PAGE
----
Using a Crate
The best compromise can be setting a crate up in the bedroom or just outside of the open bedroom door. This way, the puppy knows you’re near. Very young puppies do not have the bladder capacity to hold it for the entire night, so it’s imperative that you can hear your puppy vocalizing when he needs to go out.
And speaking of “going,” before going to bed, take the puppy outside so that he can relieve himself. Getting into the habit of walking before bed will also tire him out and will be more likely to sleep soundly and less likely to disturb you as you sleep.
Again, remember that the puppy is not used to being alone in a crate. He will feel anxious and uncomfortable and is likely to make a lot of noise when you first put him inside the crate. Ignore the initial cries as your puppy settles down, but be aware that if your puppy wakes up in the middle of the night it probably means that he needs to go outside for a potty break.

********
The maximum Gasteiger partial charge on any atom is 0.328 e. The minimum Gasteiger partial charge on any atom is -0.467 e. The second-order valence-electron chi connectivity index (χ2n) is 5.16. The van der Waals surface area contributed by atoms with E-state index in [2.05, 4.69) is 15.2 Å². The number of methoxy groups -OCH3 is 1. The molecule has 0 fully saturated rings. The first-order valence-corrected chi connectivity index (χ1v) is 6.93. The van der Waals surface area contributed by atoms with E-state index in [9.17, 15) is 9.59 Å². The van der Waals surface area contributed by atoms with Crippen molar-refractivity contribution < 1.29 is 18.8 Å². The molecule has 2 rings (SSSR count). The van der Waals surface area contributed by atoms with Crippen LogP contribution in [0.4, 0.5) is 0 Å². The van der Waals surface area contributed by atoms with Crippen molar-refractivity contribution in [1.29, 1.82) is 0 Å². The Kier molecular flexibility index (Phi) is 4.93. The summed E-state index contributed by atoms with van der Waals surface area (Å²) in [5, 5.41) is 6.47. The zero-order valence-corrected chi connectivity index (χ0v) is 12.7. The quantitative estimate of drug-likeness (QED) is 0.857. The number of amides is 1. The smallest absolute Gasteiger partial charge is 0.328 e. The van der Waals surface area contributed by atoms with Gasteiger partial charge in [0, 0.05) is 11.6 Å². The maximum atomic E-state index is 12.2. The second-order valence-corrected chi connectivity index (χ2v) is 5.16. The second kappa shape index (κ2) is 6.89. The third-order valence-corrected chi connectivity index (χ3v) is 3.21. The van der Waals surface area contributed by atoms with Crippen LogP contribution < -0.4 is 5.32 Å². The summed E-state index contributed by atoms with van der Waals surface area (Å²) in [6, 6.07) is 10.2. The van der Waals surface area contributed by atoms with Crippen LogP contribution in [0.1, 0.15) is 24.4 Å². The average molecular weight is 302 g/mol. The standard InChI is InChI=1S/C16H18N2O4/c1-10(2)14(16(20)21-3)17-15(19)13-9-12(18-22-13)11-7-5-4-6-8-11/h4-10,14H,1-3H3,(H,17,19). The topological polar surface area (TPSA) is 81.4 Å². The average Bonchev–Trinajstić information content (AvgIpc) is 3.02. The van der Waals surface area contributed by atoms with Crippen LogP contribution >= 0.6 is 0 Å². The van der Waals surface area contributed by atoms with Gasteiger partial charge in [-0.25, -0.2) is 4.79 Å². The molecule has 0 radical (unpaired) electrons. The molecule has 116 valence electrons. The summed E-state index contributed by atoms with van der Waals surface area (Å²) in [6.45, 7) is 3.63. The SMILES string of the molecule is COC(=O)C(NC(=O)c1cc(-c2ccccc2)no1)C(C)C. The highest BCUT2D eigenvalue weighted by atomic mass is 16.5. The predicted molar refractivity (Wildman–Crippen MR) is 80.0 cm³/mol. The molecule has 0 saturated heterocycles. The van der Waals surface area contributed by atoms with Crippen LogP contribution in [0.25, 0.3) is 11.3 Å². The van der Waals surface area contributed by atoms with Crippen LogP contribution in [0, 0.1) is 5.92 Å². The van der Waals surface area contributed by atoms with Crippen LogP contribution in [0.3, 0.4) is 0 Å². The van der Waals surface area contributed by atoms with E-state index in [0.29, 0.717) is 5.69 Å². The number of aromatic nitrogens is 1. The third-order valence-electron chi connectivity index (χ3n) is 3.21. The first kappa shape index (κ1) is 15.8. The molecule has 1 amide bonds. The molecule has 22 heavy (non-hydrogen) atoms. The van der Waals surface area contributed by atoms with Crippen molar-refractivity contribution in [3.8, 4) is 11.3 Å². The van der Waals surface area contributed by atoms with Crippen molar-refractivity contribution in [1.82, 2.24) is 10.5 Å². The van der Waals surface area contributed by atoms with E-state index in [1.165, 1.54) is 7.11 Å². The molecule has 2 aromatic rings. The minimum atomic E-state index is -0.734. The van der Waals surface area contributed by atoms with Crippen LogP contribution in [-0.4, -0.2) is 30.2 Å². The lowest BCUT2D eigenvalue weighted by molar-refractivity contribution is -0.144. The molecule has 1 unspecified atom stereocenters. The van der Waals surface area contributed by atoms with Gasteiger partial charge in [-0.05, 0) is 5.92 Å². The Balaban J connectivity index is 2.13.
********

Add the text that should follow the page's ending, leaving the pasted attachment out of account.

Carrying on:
When Nature Calls
Along with going out before bed, going out first thing in the morning should also become a habitual morning ritual. Puppies will typically relieve themselves in small amounts several times before they have finished an outing. Once he is finished, praise him with a pat and a small training treat and say a few praising words to let him know he has done the right thing.
One of the most important messages you can send to your puppy in those first days is that he is cared for and wanted, just as you would show those feelings toward a human child. This increases the chances that your puppy will attach to you in a healthy and confident way, without anxiety, and will grow to be a friendly, affectionate, loyal and obedient dog.
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